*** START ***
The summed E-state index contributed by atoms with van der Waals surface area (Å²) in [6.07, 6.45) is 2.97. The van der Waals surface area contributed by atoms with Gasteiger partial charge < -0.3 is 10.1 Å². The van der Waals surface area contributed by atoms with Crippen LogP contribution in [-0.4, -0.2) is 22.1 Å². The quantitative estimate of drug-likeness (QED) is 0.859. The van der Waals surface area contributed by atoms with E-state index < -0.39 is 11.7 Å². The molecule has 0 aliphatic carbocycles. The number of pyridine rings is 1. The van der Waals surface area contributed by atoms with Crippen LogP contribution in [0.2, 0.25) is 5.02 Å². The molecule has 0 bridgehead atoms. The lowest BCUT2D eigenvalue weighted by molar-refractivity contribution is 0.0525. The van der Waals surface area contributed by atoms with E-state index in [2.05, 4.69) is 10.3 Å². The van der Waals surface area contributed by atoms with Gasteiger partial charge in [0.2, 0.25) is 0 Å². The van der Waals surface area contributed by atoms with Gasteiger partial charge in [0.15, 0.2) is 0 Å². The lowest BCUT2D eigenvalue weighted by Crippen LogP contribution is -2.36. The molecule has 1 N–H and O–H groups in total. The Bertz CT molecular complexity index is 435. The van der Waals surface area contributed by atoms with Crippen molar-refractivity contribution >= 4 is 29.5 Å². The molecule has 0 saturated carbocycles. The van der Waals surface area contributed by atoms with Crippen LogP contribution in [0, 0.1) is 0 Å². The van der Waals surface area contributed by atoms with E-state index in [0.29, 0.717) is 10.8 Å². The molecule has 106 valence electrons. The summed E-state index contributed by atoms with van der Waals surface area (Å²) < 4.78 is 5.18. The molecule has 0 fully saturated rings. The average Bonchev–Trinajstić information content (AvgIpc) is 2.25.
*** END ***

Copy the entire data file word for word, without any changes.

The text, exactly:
The summed E-state index contributed by atoms with van der Waals surface area (Å²) in [6.07, 6.45) is 2.97. The van der Waals surface area contributed by atoms with Gasteiger partial charge < -0.3 is 10.1 Å². The van der Waals surface area contributed by atoms with Crippen LogP contribution in [-0.4, -0.2) is 22.1 Å². The quantitative estimate of drug-likeness (QED) is 0.859. The van der Waals surface area contributed by atoms with E-state index < -0.39 is 11.7 Å². The molecule has 0 aliphatic carbocycles. The number of pyridine rings is 1. The van der Waals surface area contributed by atoms with Crippen LogP contribution in [0.2, 0.25) is 5.02 Å². The molecule has 0 bridgehead atoms. The lowest BCUT2D eigenvalue weighted by molar-refractivity contribution is 0.0525. The van der Waals surface area contributed by atoms with E-state index in [2.05, 4.69) is 10.3 Å². The van der Waals surface area contributed by atoms with Gasteiger partial charge in [0.2, 0.25) is 0 Å². The van der Waals surface area contributed by atoms with Gasteiger partial charge in [0.15, 0.2) is 0 Å². The lowest BCUT2D eigenvalue weighted by Crippen LogP contribution is -2.36. The molecule has 1 N–H and O–H groups in total. The Bertz CT molecular complexity index is 435. The van der Waals surface area contributed by atoms with Crippen molar-refractivity contribution >= 4 is 29.5 Å². The molecule has 0 saturated carbocycles. The van der Waals surface area contributed by atoms with Crippen LogP contribution in [0, 0.1) is 0 Å². The van der Waals surface area contributed by atoms with E-state index in [0.29, 0.717) is 10.8 Å². The molecule has 106 valence electrons. The summed E-state index contributed by atoms with van der Waals surface area (Å²) < 4.78 is 5.18. The molecule has 0 fully saturated rings. The average Bonchev–Trinajstić information content (AvgIpc) is 2.25.